Google faces more detailed allegations in updated US antitrust lawsuit (updated)

More has surfaced about a secret ad buying program.

MOUNTAIN VIEW, CA - OCTOBER 28: Google headquarters is seen in Mountain View, California, United States on October 28, 2021. (Photo by Tayfun Coskun/Anadolu Agency via Getty Images) (Anadolu Agency via Getty Images)

Google is finishing the week with more antitrust headaches. Reuters reports a group of Texas-led US states has filed an amended version of its lawsuit against Google over alleged abuses of power in the online ad business. The updated complaint provides more detail about Google's purported efforts to stifle competition, including the secret "Project Bernanke" ad buying program.

The states said Google used Project Bernanke in 2015 to drop the second-highest bids from publishers' ad auctions, pool money and pour those those funds into only those bids using Google Ads. That gave Google Ads bidders an unfair advantage and helped them win auctions they likely would have lost, according to the revised lawsuit.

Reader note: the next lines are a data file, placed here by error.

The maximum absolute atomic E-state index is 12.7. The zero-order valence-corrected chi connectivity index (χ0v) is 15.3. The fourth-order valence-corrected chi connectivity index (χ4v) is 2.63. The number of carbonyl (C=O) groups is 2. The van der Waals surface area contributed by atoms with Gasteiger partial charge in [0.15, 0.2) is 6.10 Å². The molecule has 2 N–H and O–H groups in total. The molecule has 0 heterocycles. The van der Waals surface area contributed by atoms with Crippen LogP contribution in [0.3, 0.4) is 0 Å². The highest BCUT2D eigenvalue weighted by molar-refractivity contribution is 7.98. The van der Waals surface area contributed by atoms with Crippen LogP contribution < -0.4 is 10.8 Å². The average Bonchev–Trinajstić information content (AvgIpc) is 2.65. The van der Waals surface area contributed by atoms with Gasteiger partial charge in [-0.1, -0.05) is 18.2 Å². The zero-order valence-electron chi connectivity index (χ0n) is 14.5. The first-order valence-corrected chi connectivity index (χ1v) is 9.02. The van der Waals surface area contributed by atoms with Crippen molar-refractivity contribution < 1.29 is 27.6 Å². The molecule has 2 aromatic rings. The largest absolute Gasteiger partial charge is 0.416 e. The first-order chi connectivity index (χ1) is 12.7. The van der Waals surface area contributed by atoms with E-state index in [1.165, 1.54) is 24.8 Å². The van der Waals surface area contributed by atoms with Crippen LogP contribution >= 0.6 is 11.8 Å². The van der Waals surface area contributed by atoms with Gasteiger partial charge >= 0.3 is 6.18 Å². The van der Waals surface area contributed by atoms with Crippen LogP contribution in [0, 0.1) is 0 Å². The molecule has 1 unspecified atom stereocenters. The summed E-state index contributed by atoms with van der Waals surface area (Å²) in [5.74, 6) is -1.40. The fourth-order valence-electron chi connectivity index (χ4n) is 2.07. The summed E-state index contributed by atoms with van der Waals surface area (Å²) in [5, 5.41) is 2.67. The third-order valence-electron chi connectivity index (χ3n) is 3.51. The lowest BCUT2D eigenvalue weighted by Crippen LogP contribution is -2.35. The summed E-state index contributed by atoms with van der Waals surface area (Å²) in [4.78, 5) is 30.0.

We've asked Google for comment. It previously confirmed the existence of Project Bernanke, but maintained there was no wrongdoing and that the states' lawsuit "misrepresents" its ad business. The refreshed lawsuit may pose additional challenges to Google, though. At the least, the amendment underscores the states' attitude toward Google — they're determined to curb its behavior.

Update 11/15 1PM ET: A Google spokesperson pointed Engadget to the company's original post criticizing the Texas-led lawsuit. When it touched on Project Bernanke, it claimed the Texas Attorney General "mischaracterizes" improvements to Google Ads and that the data and strategies involved are open to "any buyer" involved in auctions. You can read the full quote below.

AG Paxton mischaracterizes one of many improvements Google Ads has made to optimize advertiser bids. This was entirely implemented by Google Ads for buyers, using the kinds of data and strategies that are available to any buyer participating in an Ad Exchange auction. Like many other businesses, we constantly work to improve our products and compete more effectively. That's the kind of behavior that increases competition and makes ads more effective for businesses large and small.